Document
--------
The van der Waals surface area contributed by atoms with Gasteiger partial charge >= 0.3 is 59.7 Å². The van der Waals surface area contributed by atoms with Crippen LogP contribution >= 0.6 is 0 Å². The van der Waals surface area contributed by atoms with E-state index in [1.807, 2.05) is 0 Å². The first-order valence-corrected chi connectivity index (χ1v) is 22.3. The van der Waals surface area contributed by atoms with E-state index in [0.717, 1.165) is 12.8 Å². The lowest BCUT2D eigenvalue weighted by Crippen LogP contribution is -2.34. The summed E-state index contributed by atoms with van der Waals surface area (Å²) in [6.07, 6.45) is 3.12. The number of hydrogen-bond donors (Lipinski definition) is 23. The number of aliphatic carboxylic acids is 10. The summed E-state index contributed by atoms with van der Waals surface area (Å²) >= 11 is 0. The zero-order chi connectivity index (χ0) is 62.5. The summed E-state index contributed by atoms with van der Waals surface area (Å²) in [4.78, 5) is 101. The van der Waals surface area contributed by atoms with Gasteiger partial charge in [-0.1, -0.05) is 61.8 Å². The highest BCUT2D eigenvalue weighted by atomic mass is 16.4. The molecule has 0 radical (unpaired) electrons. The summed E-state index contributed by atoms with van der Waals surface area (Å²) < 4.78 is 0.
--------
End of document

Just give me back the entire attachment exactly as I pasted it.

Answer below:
The van der Waals surface area contributed by atoms with Gasteiger partial charge >= 0.3 is 59.7 Å². The van der Waals surface area contributed by atoms with Crippen LogP contribution >= 0.6 is 0 Å². The van der Waals surface area contributed by atoms with E-state index in [1.807, 2.05) is 0 Å². The first-order valence-corrected chi connectivity index (χ1v) is 22.3. The van der Waals surface area contributed by atoms with E-state index in [0.717, 1.165) is 12.8 Å². The lowest BCUT2D eigenvalue weighted by Crippen LogP contribution is -2.34. The summed E-state index contributed by atoms with van der Waals surface area (Å²) in [6.07, 6.45) is 3.12. The number of hydrogen-bond donors (Lipinski definition) is 23. The number of aliphatic carboxylic acids is 10. The summed E-state index contributed by atoms with van der Waals surface area (Å²) >= 11 is 0. The zero-order chi connectivity index (χ0) is 62.5. The summed E-state index contributed by atoms with van der Waals surface area (Å²) in [4.78, 5) is 101. The van der Waals surface area contributed by atoms with Gasteiger partial charge in [-0.1, -0.05) is 61.8 Å². The highest BCUT2D eigenvalue weighted by atomic mass is 16.4. The molecule has 0 radical (unpaired) electrons. The summed E-state index contributed by atoms with van der Waals surface area (Å²) < 4.78 is 0.